f2 (Hz) 6-00 6.00 6-17 The procedures are approximate in nature and limited

f3 (Hz) 10.35 9.80 9.91 to linear behaviour and two-dimensional systems;

however, numerical results support the capability of

both the proposed models of representing the dynamic

and static behaviour of planar arrays.

Table 11. Masonry wall W2: static responses of the original Results are satisfactory in spite of the simplicity

system and of the identified NST-model of the proposed equivalent ST- and NST-models,

xt ( c m x 2 (cm) x 3 (cnl) g (kN) mainly because the identification procedures

needed to assess the values of structural parameters

W2 real 2.861 2 4"828 3 5-947 7 3 224-13

W2 model 2.8272 4"848 6 6"2970 2 982"85 are guided by a preliminary estimate of modal

parameters.

124 G. Benzoni, C. Gentile

8.0

....... LEVEL 1

LEVEL 2

LEVEL 3

6.0

--4.0

OO

"i-

ll I

f~

2.0 :v

/._.\ -.,

I

:

0.0 .... i i I I i i i i i I I ] i I i I i i i I i i i i I I i

frequency (Hz)

Fig. 11. Masonry wall W2: amplitude of H~A(f), k = 1, 2, 3.

6.0

Measured

Calculated

4.0

tN

o

2.0

E

o

0.0

c-

o

im

-e-

o -2.0

0)

o -4.0

o

o

0.00 1.00 2.00 3.00 4.00 5.00

time (seconds)

Fig. 12. Masonry wall W2: relative acceleration (2nd storey level) of the original system and of the identified NST-model.

quake records, Report No. EERL 78-01, California

1. Gentile, C. Parametric identification of equivalent models Institute of Technology, Pasadena, CA, 1978.

for masonry structures. In Structural Dynamics, ed. W.B. 5. McVerry, G.H. Structural identification in the frequency

Kratzig et al., Proc. EUROD YN90, 1990, Vol. 1, pp. 457-64. domain from earthquake records, Earth. Eng. Struct. Dyn.,

2. Benedetti, D. & Benzoni, G. Identification of equivalent 1980, 8, 161-80.

structural schemes for coupled systems, Earth. Eng. Struct. 6. Bendat, J.S. & Piersol, A.G. Engineering Applications of

Dyn., 1991, 20, 317-33. Correlation and Spectral Analysis, Wiley, New York, 1980.

3. Peng, C.Y. & Iwan, W.D. An identification methodology 7. Benedetti, D., Benzoni, G. & Pezzoli, P. Seismic behaviour

for a class of hysteretic structures, Earth. Eng. Struct. of a non-symmetric masonry building, European Earth-

Dyn., 1992, 21, 695-712. quake Engineering, 1987, 1, 20-30.

Equivalent structural models from earthquake response 125

8. Tomazevic, M. Dynamic modelling of masonry buildings: (1) the availability of NR records allows

storey mechanism model as a simple alternative, Earth. modal frequencies and damping factors to be

Eng. Struct. Dyn., 1987, 15, 731-49. evaluated;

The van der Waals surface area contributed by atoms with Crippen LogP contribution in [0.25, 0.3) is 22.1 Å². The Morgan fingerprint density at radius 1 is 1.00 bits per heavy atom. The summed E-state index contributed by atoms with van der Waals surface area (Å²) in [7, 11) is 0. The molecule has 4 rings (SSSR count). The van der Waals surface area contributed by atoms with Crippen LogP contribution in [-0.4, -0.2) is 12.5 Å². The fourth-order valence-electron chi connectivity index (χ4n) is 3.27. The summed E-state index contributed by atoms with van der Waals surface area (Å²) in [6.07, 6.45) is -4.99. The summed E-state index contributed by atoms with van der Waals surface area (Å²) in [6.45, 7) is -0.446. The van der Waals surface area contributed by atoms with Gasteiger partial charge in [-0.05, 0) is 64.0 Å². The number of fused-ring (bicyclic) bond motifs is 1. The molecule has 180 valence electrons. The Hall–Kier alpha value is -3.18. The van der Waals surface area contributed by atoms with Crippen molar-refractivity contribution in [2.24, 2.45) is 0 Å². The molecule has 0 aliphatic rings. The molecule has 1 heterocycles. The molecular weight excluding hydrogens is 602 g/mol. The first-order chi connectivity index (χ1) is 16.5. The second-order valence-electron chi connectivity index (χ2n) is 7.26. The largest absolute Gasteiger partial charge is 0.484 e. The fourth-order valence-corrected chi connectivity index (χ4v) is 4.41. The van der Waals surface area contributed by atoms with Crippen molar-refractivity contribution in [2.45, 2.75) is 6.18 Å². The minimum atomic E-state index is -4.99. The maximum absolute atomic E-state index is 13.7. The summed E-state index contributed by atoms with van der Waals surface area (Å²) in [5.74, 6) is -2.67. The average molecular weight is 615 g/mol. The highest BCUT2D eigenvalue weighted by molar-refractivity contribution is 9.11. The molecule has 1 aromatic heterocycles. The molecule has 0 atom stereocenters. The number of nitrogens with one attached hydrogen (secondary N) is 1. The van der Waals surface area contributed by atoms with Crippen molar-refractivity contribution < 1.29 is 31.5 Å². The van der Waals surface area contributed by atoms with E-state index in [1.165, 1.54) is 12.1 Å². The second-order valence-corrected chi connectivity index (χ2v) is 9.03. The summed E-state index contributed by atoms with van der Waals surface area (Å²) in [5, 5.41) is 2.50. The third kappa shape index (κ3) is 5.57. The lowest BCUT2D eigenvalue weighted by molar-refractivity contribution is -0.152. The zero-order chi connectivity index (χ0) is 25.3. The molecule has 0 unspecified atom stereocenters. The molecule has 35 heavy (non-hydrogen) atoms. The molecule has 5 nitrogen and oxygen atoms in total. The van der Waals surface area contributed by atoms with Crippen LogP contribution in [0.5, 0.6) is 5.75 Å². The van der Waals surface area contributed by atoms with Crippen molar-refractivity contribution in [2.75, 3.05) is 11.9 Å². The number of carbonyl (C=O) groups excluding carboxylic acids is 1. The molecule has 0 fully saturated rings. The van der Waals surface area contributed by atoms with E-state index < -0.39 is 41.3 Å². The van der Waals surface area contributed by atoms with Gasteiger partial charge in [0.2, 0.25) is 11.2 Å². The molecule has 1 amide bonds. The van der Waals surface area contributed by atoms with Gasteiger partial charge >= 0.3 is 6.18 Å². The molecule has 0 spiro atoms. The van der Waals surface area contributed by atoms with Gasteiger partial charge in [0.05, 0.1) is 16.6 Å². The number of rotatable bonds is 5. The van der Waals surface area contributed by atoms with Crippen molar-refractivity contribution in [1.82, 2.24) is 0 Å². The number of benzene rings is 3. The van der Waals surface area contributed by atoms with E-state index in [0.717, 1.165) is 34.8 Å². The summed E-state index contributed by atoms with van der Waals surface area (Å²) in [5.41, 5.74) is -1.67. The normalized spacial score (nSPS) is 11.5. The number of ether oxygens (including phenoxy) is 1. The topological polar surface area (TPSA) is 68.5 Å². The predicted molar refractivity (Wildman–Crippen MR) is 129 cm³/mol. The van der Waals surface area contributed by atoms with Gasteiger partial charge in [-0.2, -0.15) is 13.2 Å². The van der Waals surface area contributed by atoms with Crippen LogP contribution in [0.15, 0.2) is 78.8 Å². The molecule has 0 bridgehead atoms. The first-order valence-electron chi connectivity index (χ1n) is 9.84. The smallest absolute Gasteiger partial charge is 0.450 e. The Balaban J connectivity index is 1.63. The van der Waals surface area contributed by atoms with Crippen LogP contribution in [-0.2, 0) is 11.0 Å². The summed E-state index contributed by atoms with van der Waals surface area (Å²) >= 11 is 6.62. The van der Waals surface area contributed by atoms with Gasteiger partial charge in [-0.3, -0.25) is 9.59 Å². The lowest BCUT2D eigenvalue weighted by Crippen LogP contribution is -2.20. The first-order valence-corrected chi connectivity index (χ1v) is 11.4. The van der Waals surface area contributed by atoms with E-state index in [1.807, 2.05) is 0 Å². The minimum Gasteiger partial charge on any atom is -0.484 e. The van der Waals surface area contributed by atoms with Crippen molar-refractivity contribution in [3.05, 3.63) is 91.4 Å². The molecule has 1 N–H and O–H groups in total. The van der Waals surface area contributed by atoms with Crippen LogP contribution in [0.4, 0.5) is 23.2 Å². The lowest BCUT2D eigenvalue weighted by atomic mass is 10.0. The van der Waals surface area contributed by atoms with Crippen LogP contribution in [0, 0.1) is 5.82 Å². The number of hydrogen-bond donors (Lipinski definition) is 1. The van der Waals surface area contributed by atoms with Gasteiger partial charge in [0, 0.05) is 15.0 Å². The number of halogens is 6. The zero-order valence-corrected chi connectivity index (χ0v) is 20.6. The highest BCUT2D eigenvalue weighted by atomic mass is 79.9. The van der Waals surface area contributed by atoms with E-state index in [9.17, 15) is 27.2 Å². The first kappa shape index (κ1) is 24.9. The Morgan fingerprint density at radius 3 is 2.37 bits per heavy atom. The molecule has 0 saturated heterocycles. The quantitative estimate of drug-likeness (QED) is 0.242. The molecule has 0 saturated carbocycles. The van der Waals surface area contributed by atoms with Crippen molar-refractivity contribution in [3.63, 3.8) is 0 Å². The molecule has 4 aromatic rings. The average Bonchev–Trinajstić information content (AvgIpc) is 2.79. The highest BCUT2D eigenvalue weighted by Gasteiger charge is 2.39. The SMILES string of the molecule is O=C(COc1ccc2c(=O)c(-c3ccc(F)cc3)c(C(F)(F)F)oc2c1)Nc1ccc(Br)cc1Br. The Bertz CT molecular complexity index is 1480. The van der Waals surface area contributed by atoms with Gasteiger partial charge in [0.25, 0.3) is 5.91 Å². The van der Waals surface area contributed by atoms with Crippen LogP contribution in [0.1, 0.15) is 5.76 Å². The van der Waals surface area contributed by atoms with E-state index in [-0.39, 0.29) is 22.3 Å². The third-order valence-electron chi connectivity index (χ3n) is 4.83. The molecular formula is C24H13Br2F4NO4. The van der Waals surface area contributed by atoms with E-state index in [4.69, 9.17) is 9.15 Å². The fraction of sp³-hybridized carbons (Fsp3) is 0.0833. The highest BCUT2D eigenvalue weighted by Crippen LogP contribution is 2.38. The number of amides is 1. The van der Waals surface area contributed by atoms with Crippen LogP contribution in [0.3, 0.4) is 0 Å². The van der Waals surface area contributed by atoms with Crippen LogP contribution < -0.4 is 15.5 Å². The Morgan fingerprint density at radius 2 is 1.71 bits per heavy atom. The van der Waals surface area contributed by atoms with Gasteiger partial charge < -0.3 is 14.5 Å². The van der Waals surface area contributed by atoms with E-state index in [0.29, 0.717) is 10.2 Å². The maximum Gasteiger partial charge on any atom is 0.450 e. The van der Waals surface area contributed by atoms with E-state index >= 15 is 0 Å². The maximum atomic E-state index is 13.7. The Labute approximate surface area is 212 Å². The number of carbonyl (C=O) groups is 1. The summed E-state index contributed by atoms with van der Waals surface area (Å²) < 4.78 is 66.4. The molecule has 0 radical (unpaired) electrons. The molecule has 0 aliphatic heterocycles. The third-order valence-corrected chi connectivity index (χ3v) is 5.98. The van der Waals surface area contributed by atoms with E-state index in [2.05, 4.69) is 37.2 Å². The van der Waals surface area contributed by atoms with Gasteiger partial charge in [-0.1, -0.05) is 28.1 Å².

(2) the mass matrix is considered to be completely

known, since m* may be uniquely evaluated, as

APPENDIX previously stated;

(3) the stiffness matrix satisfies the following equa-

As previously pointed out in Section 2, the structural tion:

unknowns governing the ST-model behaviour are the K = Mf~2OTM (A3)

stiffness distribution, the value of mass m* and the

modal dampings. provided that the matrix of mode shapes

First, it is to be noted that m* is uniquely specified by satisfies the orthogonality condition:

the knowledge of modal frequencies. In order to verify

this proposition, let us consider two different models, cbTM = I (A4)

both belonging to the analysed class and having the

same mass distribution in the chain-like part and equal Finally, consider the equations satisfied by the N 2

modal frequencies. In such a case, frequency equality unknown parameters. The knowledge of NR output

gives rise to equality of characteristic equation coeffi- measurements and the constraints (A4) supply

cients as well: N R ( N - 1) + N ( N - 1) independent equations. Fur-

ther, after symmetry is taken into account, the

a2NA2N + a2N- 1A2N-l + . . . + a l A + a 0 = 0 (A 1) analytical form of K yields l ( N - 2 ) ( N - 3 ) homo-

geneous relationships obtained by imposing kij = 0

In particular, the coefficient a2N turns out to be ( i = 1 , . . . , N - 1; j = i + 2 , . . . , N - 1). Thus, in order

to have a number of equations:

a21v = det M = mira2.., m* (A2)

NE(N 2 + 1) + (NR - 2 ) ( N - 1) (A5)

Then, the system dynamic behaviour is uniquely

specified if the N 2 mode shape components are greater than or equal to the number of unknowns N 2, it

determined. In fact: is required that NE _> 2.